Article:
Archive 2008 - 2019

Environmental Help Desk Tip for Week of September 9, 2019

by Utah Nickel

Styrofoam is Forever

Styrofoam is forever.  Plastic is almost as long lasting. Neither is biodegradable.  Buy recyclable and compostable paper cups.  Invest in reusable mugs that you can take with you. 

Don’t throw away that empty plastic water bottle.  Convert it from one-time use by refilling it with fresh water many times before recycling it.  Better yet, purchase a reusable water bottle and skip the one-time use plastics all together.  Small actions such as these can make a huge difference over time. 

Consider as well talking to your coffee shop or restaurant when you see them using Styrofoam or plastic “take home” containers or coffee and soda cups.  Merchants respond when enough customers make the request.

      Provided by Upper Charles Climate Action –


Comments (4)

Peter, John and Rick - I hear you, and you make some good points. Packing peanuts are sometimes accepted and UPS and FedEx store, although I've not reached out to the one on butterfield drive yet. Amen John - it would be great if companies did not use these products, it's great to see some making the switch. Rick, yes we used to take advantage of the Grace Church on earth day before it stopped. Peter, I did some poking around, according to Foam Facts (, it looks like there are at least two facilities that accept foam in our area: Polyfoam ( in Northbridge and Coniglaiaro ( in Framingham. I wonder if a local foam drive might be of interest for folks. I know for one we've been "hoarding" it in the basement in hopes of a drive popping up.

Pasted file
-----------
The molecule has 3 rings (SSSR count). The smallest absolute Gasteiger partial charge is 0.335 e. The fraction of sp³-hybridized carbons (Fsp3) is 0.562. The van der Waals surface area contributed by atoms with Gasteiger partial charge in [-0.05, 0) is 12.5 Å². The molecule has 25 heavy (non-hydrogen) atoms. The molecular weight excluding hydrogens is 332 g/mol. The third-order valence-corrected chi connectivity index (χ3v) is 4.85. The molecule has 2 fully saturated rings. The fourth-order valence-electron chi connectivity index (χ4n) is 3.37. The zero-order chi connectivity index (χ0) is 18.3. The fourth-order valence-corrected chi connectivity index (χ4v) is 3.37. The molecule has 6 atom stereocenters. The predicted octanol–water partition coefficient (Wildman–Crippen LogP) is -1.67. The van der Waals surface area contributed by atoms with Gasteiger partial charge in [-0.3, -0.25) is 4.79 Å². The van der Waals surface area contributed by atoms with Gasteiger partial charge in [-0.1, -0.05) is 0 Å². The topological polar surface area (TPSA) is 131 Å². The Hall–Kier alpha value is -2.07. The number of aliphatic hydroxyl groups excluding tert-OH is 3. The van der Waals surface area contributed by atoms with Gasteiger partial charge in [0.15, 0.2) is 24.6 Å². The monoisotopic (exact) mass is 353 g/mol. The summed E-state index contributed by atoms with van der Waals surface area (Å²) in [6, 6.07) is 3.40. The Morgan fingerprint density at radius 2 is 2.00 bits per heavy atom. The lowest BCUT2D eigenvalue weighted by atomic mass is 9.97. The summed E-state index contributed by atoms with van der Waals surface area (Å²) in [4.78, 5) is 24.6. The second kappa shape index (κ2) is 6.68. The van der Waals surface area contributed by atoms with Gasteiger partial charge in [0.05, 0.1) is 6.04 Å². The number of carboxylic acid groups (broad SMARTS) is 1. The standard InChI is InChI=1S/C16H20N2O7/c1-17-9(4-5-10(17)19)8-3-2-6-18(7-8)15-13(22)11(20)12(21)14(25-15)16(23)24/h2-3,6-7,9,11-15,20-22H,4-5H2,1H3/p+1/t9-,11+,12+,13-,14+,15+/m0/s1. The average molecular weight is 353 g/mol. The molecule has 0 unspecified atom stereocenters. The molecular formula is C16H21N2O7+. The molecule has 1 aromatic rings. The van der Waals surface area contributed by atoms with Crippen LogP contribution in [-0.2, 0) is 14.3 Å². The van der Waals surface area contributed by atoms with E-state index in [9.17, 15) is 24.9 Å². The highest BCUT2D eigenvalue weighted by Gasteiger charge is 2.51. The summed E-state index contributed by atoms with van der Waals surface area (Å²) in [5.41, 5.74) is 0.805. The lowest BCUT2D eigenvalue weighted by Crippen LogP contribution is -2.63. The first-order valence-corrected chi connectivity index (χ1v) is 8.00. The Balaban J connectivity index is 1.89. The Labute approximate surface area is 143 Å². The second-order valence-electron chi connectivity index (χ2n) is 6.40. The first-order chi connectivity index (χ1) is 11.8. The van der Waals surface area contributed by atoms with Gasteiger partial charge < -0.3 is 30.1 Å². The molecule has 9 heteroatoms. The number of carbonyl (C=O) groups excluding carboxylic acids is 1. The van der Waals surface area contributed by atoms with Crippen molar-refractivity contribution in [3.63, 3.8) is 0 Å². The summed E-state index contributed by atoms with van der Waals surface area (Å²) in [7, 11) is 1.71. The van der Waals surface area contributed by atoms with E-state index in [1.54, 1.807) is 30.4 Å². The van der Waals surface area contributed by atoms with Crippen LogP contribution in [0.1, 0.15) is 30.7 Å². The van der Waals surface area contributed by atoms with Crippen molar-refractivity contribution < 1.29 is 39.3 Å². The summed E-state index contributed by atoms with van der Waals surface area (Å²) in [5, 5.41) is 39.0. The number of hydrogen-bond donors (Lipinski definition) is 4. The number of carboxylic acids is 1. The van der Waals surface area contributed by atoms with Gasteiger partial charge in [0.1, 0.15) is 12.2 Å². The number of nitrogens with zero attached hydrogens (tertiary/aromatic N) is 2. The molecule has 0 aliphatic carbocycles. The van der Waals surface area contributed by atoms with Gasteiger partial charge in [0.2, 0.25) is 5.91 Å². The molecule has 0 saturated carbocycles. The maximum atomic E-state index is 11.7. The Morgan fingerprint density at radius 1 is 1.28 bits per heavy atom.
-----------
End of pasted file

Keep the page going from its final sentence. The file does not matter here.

Utah Nickel | 2019-09-11 18:54:10

Unfortunately, the only regional styrofoam recycling plant (was in central MA) closed about 2 years ago. Grace Church in Framingham used to run recycling events for styro- Now we have to dump it in the garbage.

Rick Shansky | 2019-09-09 16:56:53

I've often wondered why styrofoam isn't recycled, but never heard an explanation. On the bottom of Dunkin' cups, there is a recycling logo with the number "6" in it. To my knowledge, our local trash/recycling company doesn;t recycle them either. I suggest companies who sell products must do so in a recyclable container. I think Brookline requires this.

John Locke | 2019-09-09 06:35:51

...and yet, nobody seems to want to recycle it. So the giant styrofoam blocks with the recycle triangle and the boxes of styrofoam peanuts (how I despise those things) go out with the trash. At least some shippers are starting to use shredded recycled cardboard and starch based peanuts instead of styrofoam.

Peter Simpson | 2019-09-09 05:35:22